Ricky Rubio has been in the spotlight since he was 14 years old.
YouTube was lit up with the highlights of his passing exploits and his dazzling ball handling. Here was a baby-faced kid diming in every sense of the word. There was unadulterated joy in his game and how he played. NBA fans could not wait to see him.
NBA fans still cannot wait to see him. His control with the ball and his ability to pass are among the best in the league. His teams have struggled to get him over the top and into a more national NBA consciousness — not just the obsession of hardcore fans and FIBA nuts.
Rubio has been good — 9.5 points and 8.6 assists per game last year in his first full 82-game season — but not great. Not the transformational point guard everyone hoped he would be as they awaited his arrival from Spain.
Now with Kevin Love gone, Rubio is carrying a heavier load — and playing for a contract.
That means Rubio has to improve not on his passing. That will always be there. Rubio has to show that he can lead a team and take pressure off everyone by scoring. That can sometimes be a difficult thing for a point guard to do.
Rubio does not have a scorer’s mentality. He will drive into the lane looking to pass and pass up scoring opportunities on occasion to make the pass. He is not a great jump shooter either. Rubio is a 38.0 percent shooter on 2-point shots for his career — a number that has improved in each of his three seasons.
Most of those attempts are still coming at the rim. According to NBA.com, 47.7 percent of his shots came within 10 feet last season. He shot 46.2 percent on shots of this type and less than 30 percent on pull-ups and catch-and-shoot situations. Like with gifted passers such as Rajon Rondo, teams can hang back on him and prevent him from getting a head of steam and moving the defense with his dribbling.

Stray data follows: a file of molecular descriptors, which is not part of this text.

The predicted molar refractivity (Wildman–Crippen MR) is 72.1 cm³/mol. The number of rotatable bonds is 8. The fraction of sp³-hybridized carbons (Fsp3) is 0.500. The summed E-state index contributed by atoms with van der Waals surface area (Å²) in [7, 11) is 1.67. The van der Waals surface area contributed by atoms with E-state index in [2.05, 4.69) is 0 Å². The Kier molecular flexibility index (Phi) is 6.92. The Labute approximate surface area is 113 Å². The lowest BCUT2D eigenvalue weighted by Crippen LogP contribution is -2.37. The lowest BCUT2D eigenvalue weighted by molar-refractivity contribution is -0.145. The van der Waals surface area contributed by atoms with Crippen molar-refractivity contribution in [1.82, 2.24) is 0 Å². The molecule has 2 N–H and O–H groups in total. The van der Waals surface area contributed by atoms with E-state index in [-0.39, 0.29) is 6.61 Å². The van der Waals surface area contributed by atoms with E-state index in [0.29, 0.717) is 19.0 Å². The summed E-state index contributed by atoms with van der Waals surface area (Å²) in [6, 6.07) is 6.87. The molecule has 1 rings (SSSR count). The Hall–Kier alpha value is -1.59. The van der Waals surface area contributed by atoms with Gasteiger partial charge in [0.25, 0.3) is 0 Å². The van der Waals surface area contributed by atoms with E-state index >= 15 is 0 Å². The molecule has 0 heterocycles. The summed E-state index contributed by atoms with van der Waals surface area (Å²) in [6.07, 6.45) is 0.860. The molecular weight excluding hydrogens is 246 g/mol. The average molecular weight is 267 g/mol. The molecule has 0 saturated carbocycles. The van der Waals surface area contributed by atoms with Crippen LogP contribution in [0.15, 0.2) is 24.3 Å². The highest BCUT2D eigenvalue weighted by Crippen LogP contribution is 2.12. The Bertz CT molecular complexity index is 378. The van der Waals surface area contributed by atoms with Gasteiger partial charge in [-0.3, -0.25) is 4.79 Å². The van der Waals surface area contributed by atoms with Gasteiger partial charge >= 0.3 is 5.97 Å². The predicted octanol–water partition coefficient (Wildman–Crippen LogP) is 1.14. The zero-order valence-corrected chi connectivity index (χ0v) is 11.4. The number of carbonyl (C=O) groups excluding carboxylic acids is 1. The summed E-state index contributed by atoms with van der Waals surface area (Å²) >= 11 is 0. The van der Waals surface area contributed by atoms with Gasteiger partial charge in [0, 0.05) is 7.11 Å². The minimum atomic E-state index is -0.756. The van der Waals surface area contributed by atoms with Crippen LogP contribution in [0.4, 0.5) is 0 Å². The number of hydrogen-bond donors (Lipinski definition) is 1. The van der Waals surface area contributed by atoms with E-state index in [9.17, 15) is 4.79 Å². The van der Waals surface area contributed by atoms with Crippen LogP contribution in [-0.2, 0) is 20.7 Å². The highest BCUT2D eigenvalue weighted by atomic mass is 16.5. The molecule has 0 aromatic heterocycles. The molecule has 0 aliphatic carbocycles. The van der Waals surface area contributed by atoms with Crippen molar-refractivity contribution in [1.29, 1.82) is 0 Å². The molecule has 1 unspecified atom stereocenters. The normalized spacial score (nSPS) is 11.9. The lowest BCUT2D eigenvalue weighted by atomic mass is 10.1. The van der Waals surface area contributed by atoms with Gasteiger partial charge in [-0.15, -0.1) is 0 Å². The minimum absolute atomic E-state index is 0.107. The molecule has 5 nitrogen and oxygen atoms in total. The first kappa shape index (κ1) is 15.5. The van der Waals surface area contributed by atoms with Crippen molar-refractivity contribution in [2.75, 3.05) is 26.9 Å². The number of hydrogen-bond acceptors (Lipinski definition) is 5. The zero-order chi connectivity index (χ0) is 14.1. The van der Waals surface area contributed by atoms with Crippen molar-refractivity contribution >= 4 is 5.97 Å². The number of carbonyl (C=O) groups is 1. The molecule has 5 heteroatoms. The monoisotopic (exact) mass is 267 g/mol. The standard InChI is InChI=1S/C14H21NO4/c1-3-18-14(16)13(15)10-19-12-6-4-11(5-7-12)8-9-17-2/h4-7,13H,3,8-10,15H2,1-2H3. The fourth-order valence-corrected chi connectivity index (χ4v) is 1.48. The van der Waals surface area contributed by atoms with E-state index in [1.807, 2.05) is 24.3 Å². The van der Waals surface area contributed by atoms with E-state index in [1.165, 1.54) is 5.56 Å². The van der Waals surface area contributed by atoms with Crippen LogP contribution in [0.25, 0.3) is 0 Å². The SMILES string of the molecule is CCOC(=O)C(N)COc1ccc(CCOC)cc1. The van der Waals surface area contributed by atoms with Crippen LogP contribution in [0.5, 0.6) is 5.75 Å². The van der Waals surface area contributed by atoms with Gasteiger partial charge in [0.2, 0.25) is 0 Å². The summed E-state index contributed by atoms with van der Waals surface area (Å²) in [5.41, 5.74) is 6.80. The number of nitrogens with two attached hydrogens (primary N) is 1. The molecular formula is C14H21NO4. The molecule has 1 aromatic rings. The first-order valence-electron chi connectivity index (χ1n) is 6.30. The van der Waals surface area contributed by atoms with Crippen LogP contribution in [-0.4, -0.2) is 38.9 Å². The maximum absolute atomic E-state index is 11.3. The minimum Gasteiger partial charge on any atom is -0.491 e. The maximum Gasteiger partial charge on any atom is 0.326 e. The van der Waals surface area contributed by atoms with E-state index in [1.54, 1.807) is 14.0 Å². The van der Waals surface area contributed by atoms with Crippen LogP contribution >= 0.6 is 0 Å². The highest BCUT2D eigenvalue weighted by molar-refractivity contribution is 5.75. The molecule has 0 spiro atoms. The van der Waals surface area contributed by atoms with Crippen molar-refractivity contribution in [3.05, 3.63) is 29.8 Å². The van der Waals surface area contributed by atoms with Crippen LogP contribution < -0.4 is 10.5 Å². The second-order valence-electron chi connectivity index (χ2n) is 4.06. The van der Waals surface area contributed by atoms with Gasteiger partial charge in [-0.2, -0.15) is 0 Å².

What made Rubio’s performance Wednesday in Minnesota’s loss against Memphis was how he kept the team in it with the threat of his jumper.
OK, so Rubio shot 5 of 12 in scoring 12 points. A 45.0 percent true shooting percentage does not scream anything close to efficiency. Rubio still is not a great shooter. He looked confident with his shot though and pulled up at the right moments. It gives hope that Rubio is getting it.
According to NBA.com, Rubio was 3 for 5 on shots outside the paint. He found a nice groove, making 3 of 4 shots from the right elbow area. Many of these shots were off-the-dribble shots where he pulled up and fired.
The shot will go down as he gets more repetition. What was clear though was Rubio was confident taking those shots. He was looking for his own points.
This is a good sign for Minnesota.
A confident Rubio willing to take that shot means there is the possibility for continued improvement. And a better Rubio will mean a better Timberwolves team. And more YouTube highlights of Rubio.